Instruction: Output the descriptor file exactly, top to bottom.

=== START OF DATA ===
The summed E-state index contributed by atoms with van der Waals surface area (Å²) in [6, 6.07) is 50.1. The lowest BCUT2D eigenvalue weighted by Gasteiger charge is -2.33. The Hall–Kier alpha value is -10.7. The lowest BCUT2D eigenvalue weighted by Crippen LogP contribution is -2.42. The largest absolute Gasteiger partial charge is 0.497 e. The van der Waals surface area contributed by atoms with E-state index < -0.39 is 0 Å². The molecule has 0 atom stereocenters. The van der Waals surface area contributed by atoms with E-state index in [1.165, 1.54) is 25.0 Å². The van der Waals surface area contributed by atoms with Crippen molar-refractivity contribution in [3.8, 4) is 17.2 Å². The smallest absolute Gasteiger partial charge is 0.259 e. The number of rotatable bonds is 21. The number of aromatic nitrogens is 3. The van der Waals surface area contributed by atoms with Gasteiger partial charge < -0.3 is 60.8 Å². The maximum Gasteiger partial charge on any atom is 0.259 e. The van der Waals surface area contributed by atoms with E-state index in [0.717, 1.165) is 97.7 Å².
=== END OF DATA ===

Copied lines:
The summed E-state index contributed by atoms with van der Waals surface area (Å²) in [6, 6.07) is 50.1. The lowest BCUT2D eigenvalue weighted by Gasteiger charge is -2.33. The Hall–Kier alpha value is -10.7. The lowest BCUT2D eigenvalue weighted by Crippen LogP contribution is -2.42. The largest absolute Gasteiger partial charge is 0.497 e. The van der Waals surface area contributed by atoms with E-state index < -0.39 is 0 Å². The molecule has 0 atom stereocenters. The van der Waals surface area contributed by atoms with E-state index in [1.165, 1.54) is 25.0 Å². The van der Waals surface area contributed by atoms with Crippen molar-refractivity contribution in [3.8, 4) is 17.2 Å². The smallest absolute Gasteiger partial charge is 0.259 e. The number of rotatable bonds is 21. The number of aromatic nitrogens is 3. The van der Waals surface area contributed by atoms with Gasteiger partial charge < -0.3 is 60.8 Å². The maximum Gasteiger partial charge on any atom is 0.259 e. The van der Waals surface area contributed by atoms with E-state index in [0.717, 1.165) is 97.7 Å².